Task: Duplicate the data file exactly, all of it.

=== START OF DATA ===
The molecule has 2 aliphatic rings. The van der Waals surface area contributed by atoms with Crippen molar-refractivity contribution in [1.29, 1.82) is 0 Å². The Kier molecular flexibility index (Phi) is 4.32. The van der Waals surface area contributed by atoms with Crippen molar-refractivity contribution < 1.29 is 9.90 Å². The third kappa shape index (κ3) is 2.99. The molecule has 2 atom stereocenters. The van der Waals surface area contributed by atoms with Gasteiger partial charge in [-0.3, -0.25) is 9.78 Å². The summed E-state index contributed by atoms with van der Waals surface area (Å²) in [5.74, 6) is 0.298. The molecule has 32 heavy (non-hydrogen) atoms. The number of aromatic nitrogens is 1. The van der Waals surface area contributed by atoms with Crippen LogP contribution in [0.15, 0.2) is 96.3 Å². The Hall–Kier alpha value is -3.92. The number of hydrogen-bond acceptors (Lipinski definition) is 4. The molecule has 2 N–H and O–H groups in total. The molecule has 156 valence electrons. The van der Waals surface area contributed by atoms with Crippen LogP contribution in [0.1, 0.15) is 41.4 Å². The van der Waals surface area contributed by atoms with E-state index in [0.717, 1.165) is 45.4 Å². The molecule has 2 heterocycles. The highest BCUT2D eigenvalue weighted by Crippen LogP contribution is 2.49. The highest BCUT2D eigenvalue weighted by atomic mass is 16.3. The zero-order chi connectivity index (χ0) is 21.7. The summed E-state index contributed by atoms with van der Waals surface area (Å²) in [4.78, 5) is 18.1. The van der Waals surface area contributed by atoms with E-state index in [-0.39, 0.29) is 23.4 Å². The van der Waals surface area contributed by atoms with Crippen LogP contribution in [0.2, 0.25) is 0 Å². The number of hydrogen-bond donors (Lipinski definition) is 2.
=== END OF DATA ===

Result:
The molecule has 2 aliphatic rings. The van der Waals surface area contributed by atoms with Crippen molar-refractivity contribution in [1.29, 1.82) is 0 Å². The Kier molecular flexibility index (Phi) is 4.32. The van der Waals surface area contributed by atoms with Crippen molar-refractivity contribution < 1.29 is 9.90 Å². The third kappa shape index (κ3) is 2.99. The molecule has 2 atom stereocenters. The van der Waals surface area contributed by atoms with Gasteiger partial charge in [-0.3, -0.25) is 9.78 Å². The summed E-state index contributed by atoms with van der Waals surface area (Å²) in [5.74, 6) is 0.298. The molecule has 32 heavy (non-hydrogen) atoms. The number of aromatic nitrogens is 1. The van der Waals surface area contributed by atoms with Crippen LogP contribution in [0.15, 0.2) is 96.3 Å². The Hall–Kier alpha value is -3.92. The number of hydrogen-bond acceptors (Lipinski definition) is 4. The molecule has 2 N–H and O–H groups in total. The molecule has 156 valence electrons. The van der Waals surface area contributed by atoms with Crippen LogP contribution in [0.1, 0.15) is 41.4 Å². The van der Waals surface area contributed by atoms with E-state index in [0.717, 1.165) is 45.4 Å². The molecule has 2 heterocycles. The highest BCUT2D eigenvalue weighted by Crippen LogP contribution is 2.49. The highest BCUT2D eigenvalue weighted by atomic mass is 16.3. The zero-order chi connectivity index (χ0) is 21.7. The summed E-state index contributed by atoms with van der Waals surface area (Å²) in [4.78, 5) is 18.1. The van der Waals surface area contributed by atoms with E-state index in [-0.39, 0.29) is 23.4 Å². The van der Waals surface area contributed by atoms with Crippen LogP contribution in [0.2, 0.25) is 0 Å². The number of hydrogen-bond donors (Lipinski definition) is 2.